Posted by: Corri van de Stege | May 7, 2008

Max Frisch – Homo Faber

 

‘The Neustadt International Prize for Literature is a biennial award sponsored by the University of Oklahoma and World Literature Today.

The Prize consists of $50,000, a replica of an eagle feather cast in silver, and a certificate. A generous endowment from the Neustadt Family of Ardmore, Oklahoma, and Dallas, Texas, ensures the award in perpetuity.

The prize was established in 1969 as the Books Abroad International Prize for Literature, then renamed the Books Abroad / Neustadt Prize before assuming its present name in 1976, The Neustadt International Prize for Literature. It is the first international literary award of this scope to originate in the United States and is one of the very few international prizes for which poets, novelists, and playwrights are equally eligible.’ (The Neustadt International Literature Prize website)

 

 

One of the winners of this prize is Max Frisch, who was given the award in 1986.

Max Frisch was born in Switzerland in 1911 and he died in 1991.  He was an architect but also a novelist who won a number of German literature prizes as well as the Neustadt international Prize. 

 

Homo Faber was first published in 1957 (in German) and this translation into English is by Michael Bullock in 1959.  As mentioned previously I found the book a page-turner.  The story takes off from La Guardia Airport in New York, literally, and takes us into skin and life of Walter Faber, a Swiss engineer who is really only taken by the tangible and verifiable world.   His life and work is about the technological world and he is therefore nicknamed Homo Faber (man as the maker).  A chance encounter on that plane followed by the plane having to make an emergency landing, cause Walter’s life to change irrevocably.  His past comes back at him as he is unwittingly making choices and decisions that will make him more and more examine the choices he made earlier on in his life.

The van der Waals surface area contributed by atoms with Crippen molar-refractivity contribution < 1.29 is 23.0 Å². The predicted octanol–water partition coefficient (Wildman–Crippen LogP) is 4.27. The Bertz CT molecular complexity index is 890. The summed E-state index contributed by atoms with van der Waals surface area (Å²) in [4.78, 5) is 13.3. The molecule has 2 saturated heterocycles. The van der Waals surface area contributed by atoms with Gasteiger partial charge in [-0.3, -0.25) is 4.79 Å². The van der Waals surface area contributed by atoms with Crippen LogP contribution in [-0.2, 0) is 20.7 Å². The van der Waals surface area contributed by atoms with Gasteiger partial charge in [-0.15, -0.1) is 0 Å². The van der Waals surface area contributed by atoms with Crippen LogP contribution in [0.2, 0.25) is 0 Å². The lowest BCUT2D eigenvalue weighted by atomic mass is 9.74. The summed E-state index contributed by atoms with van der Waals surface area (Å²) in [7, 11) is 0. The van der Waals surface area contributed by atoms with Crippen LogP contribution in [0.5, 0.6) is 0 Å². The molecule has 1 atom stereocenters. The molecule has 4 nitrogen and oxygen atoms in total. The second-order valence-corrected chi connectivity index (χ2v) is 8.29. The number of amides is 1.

The writing is terse and beautifully evokes the changing moods, the sceneries, and the relationships, unpicking the interactions until the moral decisions he has made and makes become somehow inextricably linked with the cancer that is destroying his body.

 

The terseness of the writing exhibits itself in the very short sentences, and the paragraphs that at times are no longer than one such short sentence, for example

            Later I slept.

            The gusts of wind fell off

These two sentences/paragraphs are followed by a slightly longer paragraph in which Walter tries to work out why he is so irritated by this chance encounter with a German, on the plane.  And this is followed by

            He was already eating his breakfast.

            I pretended to be still asleep.

            As I could see out of my right eye, we were somewhere……etc. [a longer paragraph describing what he sees and where they are].

 

This style of writing is sustained throughout the book, like thought processes, urging the character on and with him he reader. 

 

The horror of the crime Walter Faber unwittingly commits, and then the moral question whether it can therefore really be called a crime is one that stays with you after you finish the book.  This is writing about moral dilemmas, alienation, identity and how one makes choices.  Yes, Faber is human, and this is a story about what it is to be human and make choices that sometimes lead to desperate anguish.

 

This, I think, was a good start to the Neustadt Reading Challenge, hosted by Wendi.

           

           


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